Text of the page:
Winter’s Bone


Review by Paul Preston

The biggest asset “Winter’s Bone” has is authenticity. The story goes beyond a world I know in exploring the depths of a culture of meth use and violence, but the starkness of a bleak, backwoods existence where hope and optimism are not so much in sight was on display in my Upstate New York upbringing for sure, so the film has an unsettling familiarity. That was a huge sentence. Let me be more succinct going forward.

“Winter’s Bone” is about a young girl named Ree with WAY too much on her plate. Her mom is in some sort of sick social withdrawal, she’s caring for her siblings, while estranged from her father, getting unwanted visits from the police and threats from the local meth underground for “snooping around”. There’s another long sentence. Let me just say that the people in this film don’t talk in long sentences. They are toughened, grim losers who you would never want to meet, and when Ree comes across them, their menace is palpable.

It seems Ree’s father was involved in this drug world, and the cops are after him. If they can’t find him, Ree could lose her family’s house. A lot of shit going down for a seventeen-year old. When Ree pokes around the locals looking for her dad, she’s intimidated and beaten.

“Winter’s Bone” does a fine job of creating a place and a tone, but I never entirely understood the intentions of the terrifying adults. Sure, I knew that sometimes their intentions were “beat” or “kill”, but they often acted as if they hid the town secret of the local werewolf, but no such wolf ever shows. The people just act creepy “because”.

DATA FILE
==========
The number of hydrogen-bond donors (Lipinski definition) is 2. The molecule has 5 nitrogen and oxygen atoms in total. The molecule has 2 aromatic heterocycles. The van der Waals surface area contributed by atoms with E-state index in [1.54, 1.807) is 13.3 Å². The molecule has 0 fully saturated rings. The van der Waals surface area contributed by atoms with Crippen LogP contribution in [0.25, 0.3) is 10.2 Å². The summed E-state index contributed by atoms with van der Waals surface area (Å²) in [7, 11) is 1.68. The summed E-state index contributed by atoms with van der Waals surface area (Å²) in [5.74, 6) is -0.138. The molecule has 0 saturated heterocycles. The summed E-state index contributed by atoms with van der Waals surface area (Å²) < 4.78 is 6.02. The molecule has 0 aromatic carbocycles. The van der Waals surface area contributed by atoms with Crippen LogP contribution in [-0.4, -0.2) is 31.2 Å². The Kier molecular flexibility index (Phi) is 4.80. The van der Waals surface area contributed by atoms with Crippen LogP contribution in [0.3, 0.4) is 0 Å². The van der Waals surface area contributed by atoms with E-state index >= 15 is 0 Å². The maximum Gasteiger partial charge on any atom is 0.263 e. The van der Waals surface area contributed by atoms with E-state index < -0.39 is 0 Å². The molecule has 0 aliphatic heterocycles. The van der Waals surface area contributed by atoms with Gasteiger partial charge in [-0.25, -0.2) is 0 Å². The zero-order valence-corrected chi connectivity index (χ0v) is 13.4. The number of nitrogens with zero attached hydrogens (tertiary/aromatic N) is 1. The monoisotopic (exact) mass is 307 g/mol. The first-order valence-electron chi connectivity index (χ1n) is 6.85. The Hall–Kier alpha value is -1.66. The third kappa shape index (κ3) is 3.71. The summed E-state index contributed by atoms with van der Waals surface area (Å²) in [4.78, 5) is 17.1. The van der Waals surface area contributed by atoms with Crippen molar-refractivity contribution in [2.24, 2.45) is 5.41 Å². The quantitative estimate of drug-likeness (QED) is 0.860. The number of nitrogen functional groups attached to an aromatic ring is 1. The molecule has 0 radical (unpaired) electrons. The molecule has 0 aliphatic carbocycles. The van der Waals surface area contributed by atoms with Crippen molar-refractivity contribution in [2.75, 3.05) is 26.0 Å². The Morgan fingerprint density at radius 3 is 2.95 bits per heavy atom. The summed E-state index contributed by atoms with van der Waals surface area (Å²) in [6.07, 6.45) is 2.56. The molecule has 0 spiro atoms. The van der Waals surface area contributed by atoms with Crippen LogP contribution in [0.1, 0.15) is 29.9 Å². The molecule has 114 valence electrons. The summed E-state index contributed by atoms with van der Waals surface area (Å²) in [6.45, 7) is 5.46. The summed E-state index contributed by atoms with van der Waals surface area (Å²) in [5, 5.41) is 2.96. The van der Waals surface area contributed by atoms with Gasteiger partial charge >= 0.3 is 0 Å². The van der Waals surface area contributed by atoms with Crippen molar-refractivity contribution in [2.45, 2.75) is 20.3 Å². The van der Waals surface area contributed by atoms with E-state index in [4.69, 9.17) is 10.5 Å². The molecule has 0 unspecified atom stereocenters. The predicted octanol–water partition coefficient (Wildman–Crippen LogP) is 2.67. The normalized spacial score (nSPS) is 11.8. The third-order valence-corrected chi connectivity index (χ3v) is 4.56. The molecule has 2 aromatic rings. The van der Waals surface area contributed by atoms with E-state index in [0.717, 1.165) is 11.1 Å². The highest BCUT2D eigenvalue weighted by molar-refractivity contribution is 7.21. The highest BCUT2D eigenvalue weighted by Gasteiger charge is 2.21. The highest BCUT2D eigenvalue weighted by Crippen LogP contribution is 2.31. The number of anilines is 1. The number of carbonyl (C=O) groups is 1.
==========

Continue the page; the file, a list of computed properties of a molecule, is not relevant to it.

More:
I guess “Winter’s Bone” is a coming-of-age story about a young girl whose age will be to take her place with the scared, menacing adults populating the sparse woods. I say “I guess” not because I don’t understand the movie, it’s just that I wish I was describing this movie a little differently. I wish I was more involved.

One scene that did work for me was when Ree talks to an Army counselor about joining the service. He straight-up tells her that given how entrenched she is (already at 17) in her life with so many responsibilities that leaving to tour ‘round the world with the Army isn’t her best option. It’s the truth. And the truth hurts.

Breakout star Jennifer Lawrence gives a performance beyond her years for sure, and fellow Oscar nominee John Hawkes brings an assured sense of danger to his scenes as Ree’s uncle Teardrop, even when the character’s allegiance is a wavering for no real reason other than Ree needs SOMEONE on her side.

I think The Academy wanted to nominate this film for Best Picture because it was such a Sundance hit. Well congrats, Oscar, you have your indie cred. But the film isn’t as emotional as “Blue Valentine” or as scary as “Shutter Island”, two films I would’ve nominated instead. The best lesson to take from “Winter’s Bone”: Never go to Missouri.

Directed by: Debra Granik
Release Date: June 11, 2010
Run Time: 100 minutes
Country: USA
Rated: R
Distributor: Anonymous Content


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